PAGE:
4. Mobile Suit Gundam: the Origin: Advent of the Red Comet episode 8 was, if anything, slightly more of an audience punch than the OVA version was. Origin's version of the One Week Battle was, if anything, worse than any previous description of it in books or manga. Even MS IGLOO never actually showed the Principality of Zeon's assault on Side 2, and in this version instead of gassing colonies we see the Dozle fleet bombarding them with mega particle cannons until they either break up or totally decompress. The added punch comes from that little side arc about the inhabitants of Iffish that was in OVA ep5. They split it in the middle so the episode ends on a falsely optimistic note for Yuki and his girlfriend, which feels a lot more cruel than the OVA's take of going straight into the gas attack and Iffish being used in the attempted colony drop on Jaburo. (It is a bit annoying that the translator doing the subs hasn't figured out that "bunch" is a word... they keep romanizing it "banchi".)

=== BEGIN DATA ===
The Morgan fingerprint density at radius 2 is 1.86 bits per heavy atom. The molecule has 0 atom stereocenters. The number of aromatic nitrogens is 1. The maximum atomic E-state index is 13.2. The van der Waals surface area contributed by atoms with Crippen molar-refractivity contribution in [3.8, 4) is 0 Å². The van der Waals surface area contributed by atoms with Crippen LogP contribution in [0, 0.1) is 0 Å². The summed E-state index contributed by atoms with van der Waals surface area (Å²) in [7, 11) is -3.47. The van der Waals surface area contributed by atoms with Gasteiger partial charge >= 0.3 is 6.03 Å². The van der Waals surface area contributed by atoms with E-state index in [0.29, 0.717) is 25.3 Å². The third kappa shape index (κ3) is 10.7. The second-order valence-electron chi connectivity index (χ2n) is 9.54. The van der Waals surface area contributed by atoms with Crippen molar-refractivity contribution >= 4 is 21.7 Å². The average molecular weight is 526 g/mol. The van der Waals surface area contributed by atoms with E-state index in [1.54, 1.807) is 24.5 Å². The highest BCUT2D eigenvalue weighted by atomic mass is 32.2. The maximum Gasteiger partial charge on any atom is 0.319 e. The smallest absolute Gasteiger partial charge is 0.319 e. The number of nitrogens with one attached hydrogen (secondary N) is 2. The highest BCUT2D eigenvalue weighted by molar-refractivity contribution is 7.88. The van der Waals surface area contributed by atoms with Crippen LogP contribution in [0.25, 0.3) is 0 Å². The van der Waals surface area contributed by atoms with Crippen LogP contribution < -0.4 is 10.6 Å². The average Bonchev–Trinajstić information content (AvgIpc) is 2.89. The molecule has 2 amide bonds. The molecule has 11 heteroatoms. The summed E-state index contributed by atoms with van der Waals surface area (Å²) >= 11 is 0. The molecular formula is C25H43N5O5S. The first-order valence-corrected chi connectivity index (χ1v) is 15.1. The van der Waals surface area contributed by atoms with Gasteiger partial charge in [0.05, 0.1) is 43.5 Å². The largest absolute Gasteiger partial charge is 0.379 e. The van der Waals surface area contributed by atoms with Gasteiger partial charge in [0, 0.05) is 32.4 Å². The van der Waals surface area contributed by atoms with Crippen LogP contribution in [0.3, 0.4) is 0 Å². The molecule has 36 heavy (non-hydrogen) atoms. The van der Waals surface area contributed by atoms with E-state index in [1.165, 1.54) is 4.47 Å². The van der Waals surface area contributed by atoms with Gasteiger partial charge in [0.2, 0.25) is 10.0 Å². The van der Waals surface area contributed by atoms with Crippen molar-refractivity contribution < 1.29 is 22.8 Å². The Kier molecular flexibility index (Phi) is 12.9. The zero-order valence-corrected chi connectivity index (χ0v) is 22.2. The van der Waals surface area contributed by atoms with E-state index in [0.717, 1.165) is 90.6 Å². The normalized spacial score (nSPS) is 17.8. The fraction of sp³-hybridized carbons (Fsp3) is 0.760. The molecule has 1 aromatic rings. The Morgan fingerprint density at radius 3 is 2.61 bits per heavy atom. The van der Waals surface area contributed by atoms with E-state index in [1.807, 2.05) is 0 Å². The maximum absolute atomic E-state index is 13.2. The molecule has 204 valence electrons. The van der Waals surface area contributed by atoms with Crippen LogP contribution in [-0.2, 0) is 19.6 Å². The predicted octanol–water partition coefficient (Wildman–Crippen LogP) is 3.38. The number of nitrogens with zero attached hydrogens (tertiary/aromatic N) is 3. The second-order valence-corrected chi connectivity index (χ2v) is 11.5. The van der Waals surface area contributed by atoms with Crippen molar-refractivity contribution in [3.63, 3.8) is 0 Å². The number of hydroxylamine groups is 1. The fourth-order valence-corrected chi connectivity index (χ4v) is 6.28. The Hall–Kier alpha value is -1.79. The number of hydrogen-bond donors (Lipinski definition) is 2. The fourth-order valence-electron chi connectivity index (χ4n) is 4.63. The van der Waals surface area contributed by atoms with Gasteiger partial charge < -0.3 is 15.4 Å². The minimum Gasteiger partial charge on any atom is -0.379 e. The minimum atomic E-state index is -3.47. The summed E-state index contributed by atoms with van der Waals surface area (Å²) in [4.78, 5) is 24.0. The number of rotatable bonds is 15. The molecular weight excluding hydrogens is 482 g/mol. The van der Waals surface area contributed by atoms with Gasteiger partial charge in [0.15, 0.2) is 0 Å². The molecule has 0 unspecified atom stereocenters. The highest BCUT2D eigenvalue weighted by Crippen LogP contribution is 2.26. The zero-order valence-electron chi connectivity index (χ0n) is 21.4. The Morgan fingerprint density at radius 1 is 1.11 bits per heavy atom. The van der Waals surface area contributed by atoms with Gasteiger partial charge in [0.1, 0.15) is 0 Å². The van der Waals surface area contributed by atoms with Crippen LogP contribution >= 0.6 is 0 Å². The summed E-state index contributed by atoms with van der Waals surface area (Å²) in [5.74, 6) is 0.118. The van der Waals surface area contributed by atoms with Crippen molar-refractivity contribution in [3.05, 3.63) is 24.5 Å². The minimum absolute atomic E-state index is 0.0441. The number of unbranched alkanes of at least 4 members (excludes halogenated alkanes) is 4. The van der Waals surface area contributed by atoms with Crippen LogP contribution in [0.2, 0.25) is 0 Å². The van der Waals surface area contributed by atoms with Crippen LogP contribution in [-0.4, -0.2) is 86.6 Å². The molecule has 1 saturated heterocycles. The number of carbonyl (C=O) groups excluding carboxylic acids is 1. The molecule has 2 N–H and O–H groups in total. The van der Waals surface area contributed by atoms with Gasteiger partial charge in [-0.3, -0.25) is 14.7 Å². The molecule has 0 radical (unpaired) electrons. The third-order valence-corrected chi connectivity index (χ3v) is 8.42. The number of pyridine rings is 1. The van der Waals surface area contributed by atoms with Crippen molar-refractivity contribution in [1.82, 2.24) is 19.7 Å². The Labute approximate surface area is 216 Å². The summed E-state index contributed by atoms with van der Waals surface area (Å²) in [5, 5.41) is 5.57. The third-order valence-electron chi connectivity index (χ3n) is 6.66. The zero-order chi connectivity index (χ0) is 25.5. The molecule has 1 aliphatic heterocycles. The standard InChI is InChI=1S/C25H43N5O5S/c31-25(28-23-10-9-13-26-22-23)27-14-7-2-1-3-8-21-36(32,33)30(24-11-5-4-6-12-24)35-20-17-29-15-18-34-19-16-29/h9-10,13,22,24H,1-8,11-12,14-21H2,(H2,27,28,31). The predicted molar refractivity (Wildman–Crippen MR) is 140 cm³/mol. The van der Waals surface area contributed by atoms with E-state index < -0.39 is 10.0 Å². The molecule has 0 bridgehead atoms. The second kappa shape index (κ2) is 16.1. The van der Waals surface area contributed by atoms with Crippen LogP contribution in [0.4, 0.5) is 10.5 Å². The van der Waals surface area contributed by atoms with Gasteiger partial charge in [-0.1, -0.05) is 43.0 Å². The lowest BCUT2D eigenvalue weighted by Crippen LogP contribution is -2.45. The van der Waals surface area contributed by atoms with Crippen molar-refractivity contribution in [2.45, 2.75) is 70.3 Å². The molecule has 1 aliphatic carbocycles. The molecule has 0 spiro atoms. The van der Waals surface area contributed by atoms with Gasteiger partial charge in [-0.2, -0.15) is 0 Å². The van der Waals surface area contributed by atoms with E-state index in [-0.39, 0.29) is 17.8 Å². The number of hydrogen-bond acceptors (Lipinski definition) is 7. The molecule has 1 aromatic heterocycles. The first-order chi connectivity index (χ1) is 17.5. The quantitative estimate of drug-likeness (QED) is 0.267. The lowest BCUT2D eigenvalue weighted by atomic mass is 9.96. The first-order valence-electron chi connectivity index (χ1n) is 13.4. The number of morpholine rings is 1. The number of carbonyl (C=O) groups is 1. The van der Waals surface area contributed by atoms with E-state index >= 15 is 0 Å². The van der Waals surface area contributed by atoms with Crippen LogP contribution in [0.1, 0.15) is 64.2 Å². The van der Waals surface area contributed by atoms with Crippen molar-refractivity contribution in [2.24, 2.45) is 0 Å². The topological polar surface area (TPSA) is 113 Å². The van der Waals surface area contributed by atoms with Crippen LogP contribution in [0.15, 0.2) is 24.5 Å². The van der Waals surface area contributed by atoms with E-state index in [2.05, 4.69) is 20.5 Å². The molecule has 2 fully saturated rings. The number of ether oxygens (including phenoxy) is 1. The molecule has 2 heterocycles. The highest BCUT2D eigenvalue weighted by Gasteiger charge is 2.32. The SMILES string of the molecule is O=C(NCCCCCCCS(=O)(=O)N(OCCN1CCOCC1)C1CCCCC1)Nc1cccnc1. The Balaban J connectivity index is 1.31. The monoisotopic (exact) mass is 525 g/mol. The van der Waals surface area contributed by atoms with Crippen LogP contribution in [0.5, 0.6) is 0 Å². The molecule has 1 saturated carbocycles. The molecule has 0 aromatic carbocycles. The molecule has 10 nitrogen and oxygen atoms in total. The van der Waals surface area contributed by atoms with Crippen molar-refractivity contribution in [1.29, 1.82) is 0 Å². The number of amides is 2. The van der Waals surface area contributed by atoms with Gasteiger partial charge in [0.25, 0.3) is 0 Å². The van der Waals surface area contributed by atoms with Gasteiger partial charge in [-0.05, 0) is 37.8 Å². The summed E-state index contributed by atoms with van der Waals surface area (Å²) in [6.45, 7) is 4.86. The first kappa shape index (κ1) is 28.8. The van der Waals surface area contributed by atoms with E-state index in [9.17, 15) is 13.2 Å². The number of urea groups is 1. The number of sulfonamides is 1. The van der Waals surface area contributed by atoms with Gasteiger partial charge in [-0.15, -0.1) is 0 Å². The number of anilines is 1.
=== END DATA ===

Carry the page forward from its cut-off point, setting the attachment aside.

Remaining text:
5. That's kinda what people expect when you adapt a property to a live action movie... that you start at the beginning. Macross Zero was pretty to look at but wasn't received all that well. The plot with the music and aliens is pretty much THE iconic Macross story. You wouldn't make a Transformers movie and leave out the Autobots and Decepticons.